Panasonic Goes UHDTV With 145″ 8K Plasma & 20-Inch 4K LCD TVs

Vincent Teoh

Although Panasonic’s press conference at the IFA 2012 consumer electronics trade show in Berlin this afternoon was largely dominated by ecological and smart living themes, the company hasn’t neglected its visual display products which have almost always impressed us here at HDTVTest (plasma-wise anyway). The Japanese TV manufacturer took this opportunity to reveal its vision of future display technologies, which unsurprisingly includes the latest fad in town – UHDTV or ultra high-definition television.

Panasonic 8K plasma
Panasonic goes UHDTV with 145″ 8k plasma

First up is a truly gigantic 145-inch plasma display panel (PDP) which boasts a native screen resolution of 7680 x 4320 (also known as 8k). The screen was developed by Panasonic in collaboration with Japanese broadcaster NHK using the latter’s cutting-edge Super Hi-Vision technology. Both companies claimed that they had to incorporate a revolutionary plasma cell driving method in the panel, or else any flicker would become problematic at such a screen size and resolution.

Encoved in a dimly-lit recess, the Panasonic 145-incher absolutely dripped with exquisite detail (in addition to the hypnotic blacks and vibrant colours we’ve come to expect from the firm’s plasmas), prompting several members of the press to lean forward in order to scrutinise the pixel definition. Of course, at this time of writing native 8K content are few and far between, but it’s always good to get a glimpse of the pinnacle of display technology at present.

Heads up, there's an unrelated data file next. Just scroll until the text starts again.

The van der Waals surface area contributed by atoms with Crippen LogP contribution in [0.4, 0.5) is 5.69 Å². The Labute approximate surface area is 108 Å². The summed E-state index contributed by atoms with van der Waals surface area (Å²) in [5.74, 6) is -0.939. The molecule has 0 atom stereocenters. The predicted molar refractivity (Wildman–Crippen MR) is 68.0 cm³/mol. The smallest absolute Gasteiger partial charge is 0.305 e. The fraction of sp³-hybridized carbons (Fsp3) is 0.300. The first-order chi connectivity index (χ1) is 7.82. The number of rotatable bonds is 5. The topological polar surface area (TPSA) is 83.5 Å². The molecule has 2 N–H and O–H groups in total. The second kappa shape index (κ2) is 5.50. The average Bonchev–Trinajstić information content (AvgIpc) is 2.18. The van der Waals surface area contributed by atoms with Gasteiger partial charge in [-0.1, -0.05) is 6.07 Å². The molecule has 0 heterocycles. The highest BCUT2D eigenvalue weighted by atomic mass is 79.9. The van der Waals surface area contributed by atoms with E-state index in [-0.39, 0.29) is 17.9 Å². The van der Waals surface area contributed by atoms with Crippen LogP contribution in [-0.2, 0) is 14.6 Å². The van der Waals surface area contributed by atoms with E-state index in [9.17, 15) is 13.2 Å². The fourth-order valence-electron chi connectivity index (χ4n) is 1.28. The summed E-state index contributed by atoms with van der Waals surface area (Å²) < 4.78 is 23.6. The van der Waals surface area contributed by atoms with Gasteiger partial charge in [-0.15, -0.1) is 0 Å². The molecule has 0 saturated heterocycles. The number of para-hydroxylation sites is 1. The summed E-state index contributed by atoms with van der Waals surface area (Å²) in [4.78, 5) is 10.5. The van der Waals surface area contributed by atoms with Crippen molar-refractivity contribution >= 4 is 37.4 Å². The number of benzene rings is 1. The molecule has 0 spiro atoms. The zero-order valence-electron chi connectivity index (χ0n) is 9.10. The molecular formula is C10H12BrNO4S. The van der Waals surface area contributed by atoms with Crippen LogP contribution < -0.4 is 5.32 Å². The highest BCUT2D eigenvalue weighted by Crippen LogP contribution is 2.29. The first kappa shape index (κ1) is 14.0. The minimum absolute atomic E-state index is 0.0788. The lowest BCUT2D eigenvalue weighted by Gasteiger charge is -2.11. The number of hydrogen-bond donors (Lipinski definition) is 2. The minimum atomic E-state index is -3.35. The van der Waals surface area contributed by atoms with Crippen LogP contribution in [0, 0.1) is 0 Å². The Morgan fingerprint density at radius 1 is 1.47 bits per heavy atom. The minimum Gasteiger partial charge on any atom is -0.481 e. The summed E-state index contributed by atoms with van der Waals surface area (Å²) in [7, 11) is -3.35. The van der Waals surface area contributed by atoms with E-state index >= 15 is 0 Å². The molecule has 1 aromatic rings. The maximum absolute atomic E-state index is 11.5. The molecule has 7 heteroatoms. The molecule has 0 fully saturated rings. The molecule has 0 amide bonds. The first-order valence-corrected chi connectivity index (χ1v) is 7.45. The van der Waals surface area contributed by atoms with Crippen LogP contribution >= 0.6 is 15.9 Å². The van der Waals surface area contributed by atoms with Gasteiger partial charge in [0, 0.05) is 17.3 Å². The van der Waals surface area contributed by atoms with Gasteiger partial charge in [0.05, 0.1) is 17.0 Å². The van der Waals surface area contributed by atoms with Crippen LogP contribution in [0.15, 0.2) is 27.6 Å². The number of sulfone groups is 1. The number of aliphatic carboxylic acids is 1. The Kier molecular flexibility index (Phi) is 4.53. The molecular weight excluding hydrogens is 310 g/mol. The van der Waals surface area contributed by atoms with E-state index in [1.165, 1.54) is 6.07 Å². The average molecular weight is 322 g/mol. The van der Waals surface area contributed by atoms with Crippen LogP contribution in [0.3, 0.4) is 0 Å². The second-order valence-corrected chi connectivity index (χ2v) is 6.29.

Panasonic 4K LCDs

Sticking to the ultra-HDTV slant (as most TV manufacturers would be at this event), Panasonic also showcased a number of 20-inch 4K LCD TVs which was first seen at the Consumer Electronics Show (CES) in Las Vegas earlier this year. Blessed with 3840 x 2160 native resolution and wide viewing angles thanks to the IPS-alpha panel on board, these displays are pitched at commercial entities rather than the general public who probably won’t appreciate such high resolution packed into such small screen size (unless it’s packaged within an Apple device and given a brilliant moniker like “Retina Display”).